Federal judges in western states are chastising the Bush administration's "repeated and sometimes willful failure to enforce laws protecting fish, forests, wildlife and clean air."
In a scathing ruling, U.S. District Judge James Redden wrote that federal agencies "have repeatedly and collectively failed to demonstrate a willingness to do what is necessary to halt the reverse and trend toward species extinction."
Redden's decision is the most recent in a string of rulings critical of President Bush's environmental policies. In late August, U.S. District Judge Charles Breyer accused the Forest Service of privileging timber harvesting and " trampling" environmental laws. U.S. Magistrate Judge Laporte recently reinstated Clinton's " roadless rule," charging that the Bush administration had failed to cite any new evidence for its elimination, and in Montana last week, U.S. District Judge Donald W. Malloy wrote that the Fish and Wildlife Service had " lost touch with science."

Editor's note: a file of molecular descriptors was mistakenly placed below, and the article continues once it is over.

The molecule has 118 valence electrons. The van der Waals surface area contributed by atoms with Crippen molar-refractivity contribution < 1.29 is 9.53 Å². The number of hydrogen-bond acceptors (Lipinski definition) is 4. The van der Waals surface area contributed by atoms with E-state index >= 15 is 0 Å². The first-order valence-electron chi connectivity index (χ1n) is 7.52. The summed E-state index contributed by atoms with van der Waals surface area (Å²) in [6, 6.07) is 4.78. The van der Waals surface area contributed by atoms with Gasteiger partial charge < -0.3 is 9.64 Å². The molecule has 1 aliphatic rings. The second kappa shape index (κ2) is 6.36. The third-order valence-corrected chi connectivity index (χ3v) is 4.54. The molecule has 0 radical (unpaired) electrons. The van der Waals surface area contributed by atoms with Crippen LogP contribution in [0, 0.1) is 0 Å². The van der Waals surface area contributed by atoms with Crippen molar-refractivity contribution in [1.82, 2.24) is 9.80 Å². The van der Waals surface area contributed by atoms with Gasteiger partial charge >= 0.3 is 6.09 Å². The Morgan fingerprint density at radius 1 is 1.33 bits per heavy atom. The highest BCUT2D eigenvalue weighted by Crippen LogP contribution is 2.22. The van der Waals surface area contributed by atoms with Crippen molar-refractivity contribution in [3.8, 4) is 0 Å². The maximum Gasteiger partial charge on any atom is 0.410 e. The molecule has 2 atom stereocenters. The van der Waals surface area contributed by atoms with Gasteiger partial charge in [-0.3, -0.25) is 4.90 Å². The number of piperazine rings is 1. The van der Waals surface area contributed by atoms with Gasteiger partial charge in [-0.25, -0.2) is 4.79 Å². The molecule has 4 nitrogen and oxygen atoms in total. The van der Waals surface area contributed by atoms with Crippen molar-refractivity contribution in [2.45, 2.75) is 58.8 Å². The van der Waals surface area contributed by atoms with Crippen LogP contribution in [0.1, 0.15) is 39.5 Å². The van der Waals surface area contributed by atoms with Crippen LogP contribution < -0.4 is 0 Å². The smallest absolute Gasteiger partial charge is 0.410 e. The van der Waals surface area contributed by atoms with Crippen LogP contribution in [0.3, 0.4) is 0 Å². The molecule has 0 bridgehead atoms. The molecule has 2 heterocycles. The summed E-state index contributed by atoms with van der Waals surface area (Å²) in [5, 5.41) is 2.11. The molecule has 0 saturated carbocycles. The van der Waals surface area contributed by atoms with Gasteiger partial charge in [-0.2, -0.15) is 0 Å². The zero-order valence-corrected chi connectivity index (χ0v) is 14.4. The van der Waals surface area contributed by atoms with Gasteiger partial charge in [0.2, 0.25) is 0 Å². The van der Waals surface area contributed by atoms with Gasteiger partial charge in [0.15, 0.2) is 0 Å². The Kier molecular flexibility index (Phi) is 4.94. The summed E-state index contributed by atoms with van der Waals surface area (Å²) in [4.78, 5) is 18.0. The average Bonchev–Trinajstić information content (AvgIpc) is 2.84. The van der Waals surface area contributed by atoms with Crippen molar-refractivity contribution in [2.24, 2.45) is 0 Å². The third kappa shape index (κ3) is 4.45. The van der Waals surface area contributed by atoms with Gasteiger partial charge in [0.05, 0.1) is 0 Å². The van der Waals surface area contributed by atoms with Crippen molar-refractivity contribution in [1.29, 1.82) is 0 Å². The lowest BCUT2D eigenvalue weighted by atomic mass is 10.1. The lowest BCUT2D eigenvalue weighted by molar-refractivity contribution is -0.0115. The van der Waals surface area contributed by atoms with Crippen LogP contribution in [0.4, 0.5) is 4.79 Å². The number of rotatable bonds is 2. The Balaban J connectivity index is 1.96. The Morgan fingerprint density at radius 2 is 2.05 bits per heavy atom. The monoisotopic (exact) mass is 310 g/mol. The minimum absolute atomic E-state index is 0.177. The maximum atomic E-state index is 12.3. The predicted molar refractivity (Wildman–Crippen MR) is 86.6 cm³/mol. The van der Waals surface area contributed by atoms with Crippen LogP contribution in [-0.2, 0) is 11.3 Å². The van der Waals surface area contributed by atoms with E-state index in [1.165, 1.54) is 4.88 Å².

Dan Rohlf, law professor at Lewis & Clark Law School, noted, "You are seeing frustration in the federal judiciary. When judges express that frustration on paper, which is not all that often, they are often reflecting what they see as a systematic effort to get around the law."